MV transmitters: Help or hindrance?

Although various types of multivariable transmitters have been around for some time, their value to the skid builder has been mixed, especially in terms of their effect on faster, more reliable installations.

By Loren Shaum

VARIOUS TYPES of multivariable (MV) transmitters have been around for quite some time, but their value to skid builders and ultimately to process manufacturers sometimes has been mixed, especially in terms of their effect on faster, more economical, and more reliable installations.

“Multivariable transmitters increasingly are specified to save space and reduce costs,” says Dudley Harrison, senior technical specialist and 30-year veteran with Invensys Process Systems’ Measurement and Instrumentation division. “These versatile systems enable customers to replace separate static pressure, differential pressure, and temperature transmitters with one transmitter that communicates all three measurements to the customer’s system. This also saves the cost and maintenance issues associated with separate transmitter installation—especially wiring and I/O terminations.” 

Dudley reports that Bechtel Corp. is contracted by the U.S. government to manage and clean up wastewater contaminates around the nuclear storage facility at Hanford, Wash. Unlike what many skid builders use in their process controls, Bechtel implemented a distributed control system (DCS) instead of PLC technology. With a DCS, more than 20,000 I/O can be tied into the system and then monitored. Invensys’ MV transmitters are implemented in many areas of this project using HART, Foundation fieldbus, and 4-20 mA standard connectivity.

“Invensys offers three models of multivariable transmitters to cover a spectrum of applications,” says Dudley. “One model is widely used in the natural gas industry for production, processing, transmission, and distribution. Other models provide variable data collection, ranging from compressor/expander applications to compressible fluid processing. All communicate via HART and FoxCom, as well as configurable 4-20 mA.

Moore Industries-Int’l. provides another piece to the remote, variable-transmitting puzzle with its HART Loop Interface module (HIM). “The HIM interface works with multivariable transmitters to provide users with process information that would be unavailable otherwise,” says Steve Todd, Moore’s corporate marketing director.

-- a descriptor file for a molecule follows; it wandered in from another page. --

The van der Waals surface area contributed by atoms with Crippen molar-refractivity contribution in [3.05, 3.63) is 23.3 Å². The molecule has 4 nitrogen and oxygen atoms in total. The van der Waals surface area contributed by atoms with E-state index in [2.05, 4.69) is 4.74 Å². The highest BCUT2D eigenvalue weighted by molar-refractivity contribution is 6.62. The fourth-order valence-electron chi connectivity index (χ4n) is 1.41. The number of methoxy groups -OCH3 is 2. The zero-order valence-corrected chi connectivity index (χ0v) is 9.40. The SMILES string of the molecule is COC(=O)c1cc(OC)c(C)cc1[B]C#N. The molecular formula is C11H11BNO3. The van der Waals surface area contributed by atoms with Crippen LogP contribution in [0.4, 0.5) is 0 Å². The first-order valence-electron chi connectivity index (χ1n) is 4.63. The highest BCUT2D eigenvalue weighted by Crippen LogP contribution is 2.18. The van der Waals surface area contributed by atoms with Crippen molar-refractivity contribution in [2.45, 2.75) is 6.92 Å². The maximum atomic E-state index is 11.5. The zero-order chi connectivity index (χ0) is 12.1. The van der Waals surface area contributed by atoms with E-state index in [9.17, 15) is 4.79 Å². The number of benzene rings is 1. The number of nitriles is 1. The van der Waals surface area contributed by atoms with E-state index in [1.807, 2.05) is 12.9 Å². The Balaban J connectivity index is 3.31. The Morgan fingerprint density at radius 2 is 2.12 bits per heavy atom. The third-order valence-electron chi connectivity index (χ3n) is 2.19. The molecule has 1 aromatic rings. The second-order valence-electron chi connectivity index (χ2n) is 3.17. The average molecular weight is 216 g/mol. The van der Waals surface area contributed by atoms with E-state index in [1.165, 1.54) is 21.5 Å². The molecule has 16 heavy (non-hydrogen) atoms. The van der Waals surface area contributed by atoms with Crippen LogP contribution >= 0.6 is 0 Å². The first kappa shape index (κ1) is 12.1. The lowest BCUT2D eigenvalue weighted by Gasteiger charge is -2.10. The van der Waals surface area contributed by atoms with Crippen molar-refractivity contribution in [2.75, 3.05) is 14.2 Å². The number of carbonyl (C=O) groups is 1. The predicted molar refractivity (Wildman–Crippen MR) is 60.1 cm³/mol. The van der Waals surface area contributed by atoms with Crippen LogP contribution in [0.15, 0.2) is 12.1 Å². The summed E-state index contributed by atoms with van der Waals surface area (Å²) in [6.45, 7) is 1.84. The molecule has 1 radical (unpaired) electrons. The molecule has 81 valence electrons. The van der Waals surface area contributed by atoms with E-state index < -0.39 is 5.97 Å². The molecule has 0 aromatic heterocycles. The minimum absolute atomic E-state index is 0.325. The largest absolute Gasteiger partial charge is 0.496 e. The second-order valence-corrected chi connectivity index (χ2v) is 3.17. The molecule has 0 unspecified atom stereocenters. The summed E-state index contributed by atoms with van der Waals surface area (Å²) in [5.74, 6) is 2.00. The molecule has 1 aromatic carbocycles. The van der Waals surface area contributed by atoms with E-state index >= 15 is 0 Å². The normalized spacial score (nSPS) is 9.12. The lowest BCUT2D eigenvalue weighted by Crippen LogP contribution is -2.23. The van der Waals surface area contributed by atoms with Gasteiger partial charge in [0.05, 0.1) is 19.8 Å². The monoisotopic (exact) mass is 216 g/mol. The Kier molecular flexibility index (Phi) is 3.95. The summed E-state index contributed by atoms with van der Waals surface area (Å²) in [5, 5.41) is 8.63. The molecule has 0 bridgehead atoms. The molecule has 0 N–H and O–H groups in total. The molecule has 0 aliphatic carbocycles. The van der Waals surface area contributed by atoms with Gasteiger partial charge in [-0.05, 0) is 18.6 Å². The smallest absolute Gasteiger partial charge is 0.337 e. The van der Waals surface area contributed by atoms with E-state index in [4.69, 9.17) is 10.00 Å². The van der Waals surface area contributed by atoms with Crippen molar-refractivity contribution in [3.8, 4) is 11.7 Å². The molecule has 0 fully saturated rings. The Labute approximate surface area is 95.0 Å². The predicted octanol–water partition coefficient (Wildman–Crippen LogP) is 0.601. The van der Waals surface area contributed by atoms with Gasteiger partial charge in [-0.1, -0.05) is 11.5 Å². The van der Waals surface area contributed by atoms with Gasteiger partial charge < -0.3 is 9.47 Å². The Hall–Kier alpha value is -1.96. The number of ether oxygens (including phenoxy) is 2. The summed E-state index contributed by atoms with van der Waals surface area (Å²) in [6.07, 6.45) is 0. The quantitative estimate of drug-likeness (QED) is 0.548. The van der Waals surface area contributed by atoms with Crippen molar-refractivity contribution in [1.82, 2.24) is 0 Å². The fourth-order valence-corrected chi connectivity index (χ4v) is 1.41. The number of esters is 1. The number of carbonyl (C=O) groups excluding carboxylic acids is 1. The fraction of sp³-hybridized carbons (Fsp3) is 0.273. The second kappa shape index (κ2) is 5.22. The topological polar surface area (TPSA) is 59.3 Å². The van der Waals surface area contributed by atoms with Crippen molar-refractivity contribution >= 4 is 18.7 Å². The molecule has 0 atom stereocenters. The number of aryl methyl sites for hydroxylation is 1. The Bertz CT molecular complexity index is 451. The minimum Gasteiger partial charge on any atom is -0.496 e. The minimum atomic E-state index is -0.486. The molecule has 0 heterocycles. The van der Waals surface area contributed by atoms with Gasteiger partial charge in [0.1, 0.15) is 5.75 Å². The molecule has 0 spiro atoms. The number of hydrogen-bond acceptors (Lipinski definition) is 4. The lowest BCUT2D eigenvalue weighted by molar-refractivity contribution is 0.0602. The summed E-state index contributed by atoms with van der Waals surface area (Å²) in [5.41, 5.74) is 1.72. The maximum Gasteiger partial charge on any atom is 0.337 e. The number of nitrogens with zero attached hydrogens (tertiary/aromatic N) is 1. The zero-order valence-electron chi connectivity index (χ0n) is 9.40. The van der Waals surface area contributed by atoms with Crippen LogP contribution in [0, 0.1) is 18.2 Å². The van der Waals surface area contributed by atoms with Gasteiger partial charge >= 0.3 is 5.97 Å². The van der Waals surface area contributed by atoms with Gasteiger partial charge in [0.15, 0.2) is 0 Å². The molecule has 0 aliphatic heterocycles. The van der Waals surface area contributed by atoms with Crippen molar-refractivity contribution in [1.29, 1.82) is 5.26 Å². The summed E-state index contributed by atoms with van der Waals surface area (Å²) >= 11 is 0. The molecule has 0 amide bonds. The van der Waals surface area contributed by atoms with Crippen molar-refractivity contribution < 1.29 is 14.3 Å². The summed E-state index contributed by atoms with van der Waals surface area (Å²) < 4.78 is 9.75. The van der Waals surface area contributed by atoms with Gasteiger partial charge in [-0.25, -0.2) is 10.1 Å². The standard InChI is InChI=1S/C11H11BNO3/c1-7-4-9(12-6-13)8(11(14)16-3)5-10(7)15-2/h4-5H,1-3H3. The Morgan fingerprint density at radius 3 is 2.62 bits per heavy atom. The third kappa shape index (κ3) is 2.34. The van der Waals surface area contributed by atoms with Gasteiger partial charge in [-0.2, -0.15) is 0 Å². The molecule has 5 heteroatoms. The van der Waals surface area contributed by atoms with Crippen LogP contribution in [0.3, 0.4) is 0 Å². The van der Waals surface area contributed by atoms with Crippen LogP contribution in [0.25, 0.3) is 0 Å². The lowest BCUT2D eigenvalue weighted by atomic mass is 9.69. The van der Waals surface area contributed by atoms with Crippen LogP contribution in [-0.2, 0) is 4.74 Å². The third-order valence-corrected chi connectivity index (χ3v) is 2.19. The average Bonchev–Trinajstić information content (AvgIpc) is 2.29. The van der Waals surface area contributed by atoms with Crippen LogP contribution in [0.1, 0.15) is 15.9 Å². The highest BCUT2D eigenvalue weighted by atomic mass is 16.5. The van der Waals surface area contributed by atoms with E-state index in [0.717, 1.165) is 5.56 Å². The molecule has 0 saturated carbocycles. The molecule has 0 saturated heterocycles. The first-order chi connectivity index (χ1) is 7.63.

The HIM module monitors non-primary variables. Smart HART MV transmitters sense multiple process variables. They also perform an internal calculation to derive a measurement such as mass flow. This primary measurement information is transmitted as a 4-20 mA signal to the control system.

“Unless the user has a HART-based control system, there’s no way to continuously monitor the non-primary variables used to make the calculation,” continues Todd. “Monitoring non-primary variables might be desirable if one or more of the process variables is especially important to the quality or safety of the process. For example, a typical, multivariable, mass-flow transmitter measures differential pressure, pressure, and temperature. From these three non-primary measurements, it calculates mass flow and sends it via 4-20 mA back to the control system. The problem is that the non-primary measurements, and the data they provide, never make it out of the field. HIM breaks out non-primary measurements, and sends them as 4-20 mA signals to the control system.”

Siemens offers a not-so-optimistic opinion on MV transmitters. “We recognize the need for a multivariable transmitter and are presently developing one,” says Lou DiNapoli, transmitter product manager for Siemens Energy and Automation. “One large transmitter customer won’t use MV transmitters because they don’t want to put all their eggs in one basket. They feel that making three different independent measurements, and using a small PLC in their RTU to do the calculations is very straightforward and more cost-effective. Their experience shows that multivariable transmitters are very difficult to set up and maintain.”

DiNapoli adds that another company pulled more than a dozen MV transmitters, replaced them with three separate transmitters, and then did the calculations in its control system. “The companies’ technicians couldn’t verify the results from even simple changes in variable set-points, such as the full-scale differential-pressure value,” he says.


  About the Author
Loren ShaumLoren Shaum is principal at Comtec, Syracuse, Ind., which provides research in the machine and general factory automation markets. You can reach him at comtec@kconline.com.
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